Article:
If you are alive, you are creative.
I just led a ‘Creativity and Courage’ playshop at the well-attended Washington Behavioral Healthcare conference. The audience was a mix of people, like me, who have lived experience of mental illness and others, who work in the field.
It was a session to experience and jump start…you guessed it…creativity and courage. This I know for sure: The more we access those two things the more powerful our lives will be.
It doesn’t matter how much you feel you're starting with – a teeny bit or a big bit. Interestingly, we frequently have a lot of courage in some domains of our lives and hardly any in another. I have lots of courage and creativity when it comes to presenting and performing on stage. I love it actually. But in my private life, I can be mousy and too accommodating. To be assertive in my most valued relationships I need to muster an enormous amount of bravery.
We aren't born brave. We practice bravery. One small courageous act at a time.
I started with some questions:
Over the next 75 minutes or so I led them through improv games, timed writings and creativity exercises where they experienced being brave and creative.
First however, we redefined what it means to be creative. Usually creativity is associated with ‘Art’. Art, you know, with a capital ‘A’. Then we get stuck in these boxes of what we think is “true” creativity. You know the usual suspects: dancing, painting, singing, music making. Now those ARE forms of creative expression, but they’re not the only ones.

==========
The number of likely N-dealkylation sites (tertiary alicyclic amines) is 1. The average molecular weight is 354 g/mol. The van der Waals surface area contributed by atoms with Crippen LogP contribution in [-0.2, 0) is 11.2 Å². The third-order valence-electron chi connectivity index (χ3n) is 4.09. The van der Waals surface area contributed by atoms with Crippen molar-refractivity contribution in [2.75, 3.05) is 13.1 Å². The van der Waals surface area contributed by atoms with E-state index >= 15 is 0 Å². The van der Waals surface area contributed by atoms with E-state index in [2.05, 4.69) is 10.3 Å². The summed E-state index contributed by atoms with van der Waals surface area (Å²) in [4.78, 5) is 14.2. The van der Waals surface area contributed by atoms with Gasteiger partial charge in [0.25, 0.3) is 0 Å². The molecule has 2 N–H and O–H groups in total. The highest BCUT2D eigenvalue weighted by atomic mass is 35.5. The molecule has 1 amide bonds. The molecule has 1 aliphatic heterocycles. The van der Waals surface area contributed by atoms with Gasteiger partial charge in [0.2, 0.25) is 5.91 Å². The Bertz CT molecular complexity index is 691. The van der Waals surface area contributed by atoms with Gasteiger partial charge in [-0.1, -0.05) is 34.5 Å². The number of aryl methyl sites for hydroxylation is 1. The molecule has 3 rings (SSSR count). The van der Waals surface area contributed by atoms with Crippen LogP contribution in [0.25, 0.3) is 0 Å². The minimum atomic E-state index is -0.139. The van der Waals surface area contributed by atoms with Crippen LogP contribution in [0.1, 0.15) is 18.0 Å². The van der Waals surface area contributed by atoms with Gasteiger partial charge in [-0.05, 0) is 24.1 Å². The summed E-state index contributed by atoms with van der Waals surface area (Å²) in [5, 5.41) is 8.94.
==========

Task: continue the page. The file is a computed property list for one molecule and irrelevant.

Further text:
What I’m referring to is what I like to call ‘everyday creativity’. Side note: I thought I was the first one to coin the term. But it was first defined and assessed back in 1988 by Ruth Richards and Dennis Kinney1. She succinctly describes it as the ‘originality of everyday life…that it is not only universal, but necessary to our very survival as individuals and as a species.”2 Our creativity can involve baking cookies to finding a heat source when the power goes out.
Creativity comes from the Latin: creatus, past participle of creare "to make, bring forth, produce, to cause to come into being.” Creativity is simply expressing yourself – your thoughts, your ideas, your feelings.
Everyday creativity can include doodling on a notepad to what you pin on Pinterest; from setting the table in a different way or setting the table period! It isn’t about talent, training, skill, quality or quantity. It’s the process of expression.
In her post ‘Curiosity, Courage and Creativity’ Patti Clark says “Yes, some of us are more artistic than others or more talented in certain areas. But all of us are creative.”
Tara Mohr, author of ‘Playing Big: Practical Wisdom for Women Who Want to Speak Up, Create and Lead’ echoes that “everyday creativity is thinking about new ideas over the course of the day. It is expressing yourself in an original way.”
What I noticed and find particularly important about what Tara Mohr writes, is a phrase she added to her definition that I didn’t have in mine. She writes everyday creativity is not only expressing ourselves, but doing so “in an original way”.